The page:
How long have we had allowed cheering crowds at executions, on the roads approaching a prison where an execution is scheduled, celebrating that execution? None have thought to wonder at the effects that this would have on the family of those about to be killed, and none would certainly have given any sense to confining those protests where they can be out of sight and out of mind.

The question comes up, “Where is it permissible to draw a line?” I would argue that it is permissible to draw the line at harm and at the disruption of an event

The only legitimate response to words are words and private actions. When guns become a legitimate response to words, we must all worry about whether we have enough cover to protect ourselves from the bullets that will start flying and anybody offended or hurt by something others might say.


nekouken said...

I have to take exception to your argument here; the concept of hate is different, at least in terms of degree, from moral condemnation. I morally condemn theft, but stealing doesn't fill me with rage every single time it happens; I don't hate it so much as I oppose it, and this is something you can do without hatred.

Hate speech, as a legal term, is more than just saying you don't like something: it's speech intended to stir a reaction against it, typically violent, by exploiting the hate of others.

I suppose one could argue that public protests are a form of hate speech -- the "pro-life" movement certainly want you to hate abortion, for example -- but as long as such protests remain peaceful, if not civil, and are encouraged to remain so by the speakers, any hateful actions by attendees is in opposition to the speakers' intent, and calling it "hate speech" is inappropriate.

Obviously I agreed with your previous point, that the Westboros were acting within the law and should never have been successfully sued, but I can't agree with the way you choose to defend it.

Anonymous said...

Is this even the most effective way to go about it, I mean a lawsuit? I remember hearing Molly Irvings being interviewed, and instead of trying to stop a KKK march from happening, she got a bunch of buddies to all line up along the path and moon them.

And what about the radio show where superman defeated the KKK, and they used all their silly secret codes, so they became an object of ridicule.

Isn't it worst to make these people feel like martyrs fighting for some higher purpose? I mean, I say doing this sort of protest by a funeral is really bad PR for them. I would love to have them do loads of these types of actions and be shown for the sad pathetic hateful individuals that they are.

Ethics aside, lets look at this from a pure marketing perspective. Do they want to be known for bankrupting a church? Or would they rather have them be associated with harassing a poor grieving family. Is one church possibly being shut down that great of an achievement, when we have how many others with a similarly message? Wouldn't this be a good way to get more moderate people who may think homosexuality is a sin but don't believe they should be harassed, to want to disassociate themselves from people like this? I'm talking about creating social pressure which may actual help to change things.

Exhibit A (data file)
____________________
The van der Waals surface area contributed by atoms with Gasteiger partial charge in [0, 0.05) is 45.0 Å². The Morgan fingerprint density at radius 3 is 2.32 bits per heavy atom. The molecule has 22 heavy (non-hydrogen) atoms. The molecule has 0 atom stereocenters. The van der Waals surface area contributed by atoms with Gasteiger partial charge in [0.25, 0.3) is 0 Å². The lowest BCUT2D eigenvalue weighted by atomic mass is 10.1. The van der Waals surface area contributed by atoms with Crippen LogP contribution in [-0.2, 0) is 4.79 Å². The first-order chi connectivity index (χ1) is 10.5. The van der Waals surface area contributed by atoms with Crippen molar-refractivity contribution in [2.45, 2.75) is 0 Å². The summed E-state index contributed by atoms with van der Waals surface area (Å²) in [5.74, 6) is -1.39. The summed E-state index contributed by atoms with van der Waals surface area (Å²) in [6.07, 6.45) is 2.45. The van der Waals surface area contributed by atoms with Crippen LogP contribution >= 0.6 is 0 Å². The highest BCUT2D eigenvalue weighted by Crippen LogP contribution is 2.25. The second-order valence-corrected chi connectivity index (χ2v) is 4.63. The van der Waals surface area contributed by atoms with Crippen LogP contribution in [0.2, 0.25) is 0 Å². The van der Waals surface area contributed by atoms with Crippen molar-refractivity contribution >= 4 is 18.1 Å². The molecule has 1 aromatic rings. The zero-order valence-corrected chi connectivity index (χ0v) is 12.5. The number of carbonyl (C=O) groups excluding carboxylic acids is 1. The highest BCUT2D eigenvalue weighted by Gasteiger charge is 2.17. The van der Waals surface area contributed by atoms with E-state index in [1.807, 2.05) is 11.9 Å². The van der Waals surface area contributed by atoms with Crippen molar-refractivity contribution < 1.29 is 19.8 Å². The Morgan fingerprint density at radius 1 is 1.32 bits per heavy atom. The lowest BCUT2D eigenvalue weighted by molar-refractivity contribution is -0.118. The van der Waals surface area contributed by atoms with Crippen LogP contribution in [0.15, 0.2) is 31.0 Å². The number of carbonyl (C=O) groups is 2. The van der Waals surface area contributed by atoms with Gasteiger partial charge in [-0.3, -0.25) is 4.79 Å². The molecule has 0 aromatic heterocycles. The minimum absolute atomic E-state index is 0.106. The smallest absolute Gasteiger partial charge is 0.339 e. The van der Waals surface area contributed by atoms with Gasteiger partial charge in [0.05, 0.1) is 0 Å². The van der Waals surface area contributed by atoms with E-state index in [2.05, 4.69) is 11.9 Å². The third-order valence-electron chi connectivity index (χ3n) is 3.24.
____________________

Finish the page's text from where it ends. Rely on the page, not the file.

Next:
I do believe the lawsuit sets a dangerous precedent. But even from a pure marketing standpoint I don't think it's a good approach.

Honestly, I worry about the fact that for my sexuality in many states I can be fired without recourse. That I can't get married, or if I'm sick in the hospital critically ill, my soul mate won't be able to see me in many states. I don't fucking care about some assholes with placards!

Wael Eskandar said...

Your mission statement on the blog says you want to make the world a better place, if you think that the world would be better if morality were considered hate speech, then I think you're on the wrong track..

Alonzo Fyfe said...

Will E.

Will E.

Your objection commits a fallacy of equivocation. I wrote that morality is "hate speech" in a sense - then specify that the sense that I have in mind is not the same as the sense that you use in your objection.

It is "hate speech" in the sense that it directs us to form aversions against certain states of affairs - to "hate" certain states of affairs - such as states in which a person is being raped, murdered, robbed, and manipulated through lies.

Can you provide an argument that this is not true?

However, there is another type of "hate speech" - the type in which a person promotes unjustified hostility towards members of a group. Hostility towards murderers, rapists, theives, and liars is not unjustified. Hostility towards Jews, blacks, atheists, and women is unjustified.

This posting argues against the claim that morality is hate-speech in the second sense. There are people in the world who use the fact (and it is a fact) that morality is hate speech in the first sense to argue that moral claims themselves should be condemned. When, in fact, there is a distinction between hate speech in the first sense and hate speech in the second sense. The fact that hate speech in the second sense is to be condemned is not reason to justify the condemnation of moral claims.